Just ahead of Part Twenty-Four of our current Tale for Our Time, a reminder that we have an afternoon (North American time) complement to our nocturnal audio adventures in the Wednesday edition of The Mark Steyn Show. Hope you'll want to check that out.
Anthony Trollope's 1882 venture into dystopic fiction takes its title from the Republic of Britannula's legally mandated term of life for its citizens: The Fixed Period. Many of those planning a mass reduction of humanity are rather more coy about spelling it out, but Faith Clendenen, a First Day Founding Member of The Mark Steyn Club, reminds us that some members of our ruling class are not so shy about fixing the period:
Dr. Ezekiel Emmanuel has set the 'fixed period' at 76 years, the point where he feels nothing but palliative care should be offered as those elderly are no longer productive members of society. He is considered to be a prominent bioethicist, and an influence in the Biden administration.
Indeed. In tonight's episode of The Fixed Period, Trollope reminds us that even great men with grand visions are afflicted by the banality of existence. The deposed President Neverbend goes home for some final words with his wife before he is shipped to exile in England:
"Yes; and I am sure it will do you good, if you only take your meals regular. I sometimes think that you have been encouraged to dwell upon this horrid Fixed Period by the melancholy of an empty stomach."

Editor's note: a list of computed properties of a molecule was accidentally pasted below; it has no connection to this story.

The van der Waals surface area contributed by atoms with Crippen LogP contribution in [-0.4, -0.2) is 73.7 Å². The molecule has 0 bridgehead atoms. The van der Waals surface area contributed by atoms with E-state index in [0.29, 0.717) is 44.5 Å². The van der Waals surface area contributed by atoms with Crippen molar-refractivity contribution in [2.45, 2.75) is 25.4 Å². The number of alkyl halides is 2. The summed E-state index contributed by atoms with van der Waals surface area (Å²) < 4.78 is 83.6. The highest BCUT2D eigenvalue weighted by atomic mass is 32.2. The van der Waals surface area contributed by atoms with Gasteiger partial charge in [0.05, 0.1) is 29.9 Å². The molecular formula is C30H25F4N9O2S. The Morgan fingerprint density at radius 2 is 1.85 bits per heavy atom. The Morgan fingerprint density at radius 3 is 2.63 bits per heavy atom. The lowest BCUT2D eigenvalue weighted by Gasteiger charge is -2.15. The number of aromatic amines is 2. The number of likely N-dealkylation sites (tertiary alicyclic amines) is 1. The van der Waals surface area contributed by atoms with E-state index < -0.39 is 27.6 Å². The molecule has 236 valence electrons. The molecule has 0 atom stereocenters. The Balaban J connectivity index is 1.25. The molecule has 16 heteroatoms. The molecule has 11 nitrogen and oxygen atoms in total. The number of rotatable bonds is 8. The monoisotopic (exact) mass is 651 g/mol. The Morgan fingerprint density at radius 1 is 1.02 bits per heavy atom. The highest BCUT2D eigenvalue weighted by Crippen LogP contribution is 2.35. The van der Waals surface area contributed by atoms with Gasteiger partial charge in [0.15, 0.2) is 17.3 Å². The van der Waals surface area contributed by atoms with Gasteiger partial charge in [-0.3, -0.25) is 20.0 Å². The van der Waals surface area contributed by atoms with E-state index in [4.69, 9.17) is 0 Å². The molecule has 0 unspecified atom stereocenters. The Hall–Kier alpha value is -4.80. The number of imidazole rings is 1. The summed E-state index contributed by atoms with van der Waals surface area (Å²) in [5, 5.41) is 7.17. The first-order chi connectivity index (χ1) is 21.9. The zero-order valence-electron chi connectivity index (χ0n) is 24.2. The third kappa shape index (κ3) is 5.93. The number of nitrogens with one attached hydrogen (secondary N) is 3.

It was sad to hear such words from her lips after the two speeches to which she had listened, and to feel that no trace had been left on her mind of the triumph which I had achieved over Sir Ferdinando; but I put up with that, and determined to answer her after her own heart. "You have always provided a sandwich for me to take to the chambers."
"Sandwiches are nothing. Do remember that. At your time of life you should always have something warm,—a frizzle or a cutlet, and you shouldn't eat it without thinking of it. What has made me hate the Fixed Period worse than anything is, that you have never thought of your victuals..."
"Well, my dear, I'm going to England now," said I, beginning to feel weary of her reminiscences.
"Yes, my dear, I know you are; and do remember that as you get nearer and nearer to that chilly country the weather will always be colder and colder. I have put you up four pairs of flannel drawers, and a little bag which you must wear upon your chest..."
I wonder if Mrs Neverbend is thinking of a knitted chest-warmer such as that at top right. Members of The Mark Steyn Club can hear Part Twenty-Four of our tale simply by clicking here and logging-in. Earlier episodes can be found here.
See you back here tomorrow for Part Twenty-Five of The Fixed Period.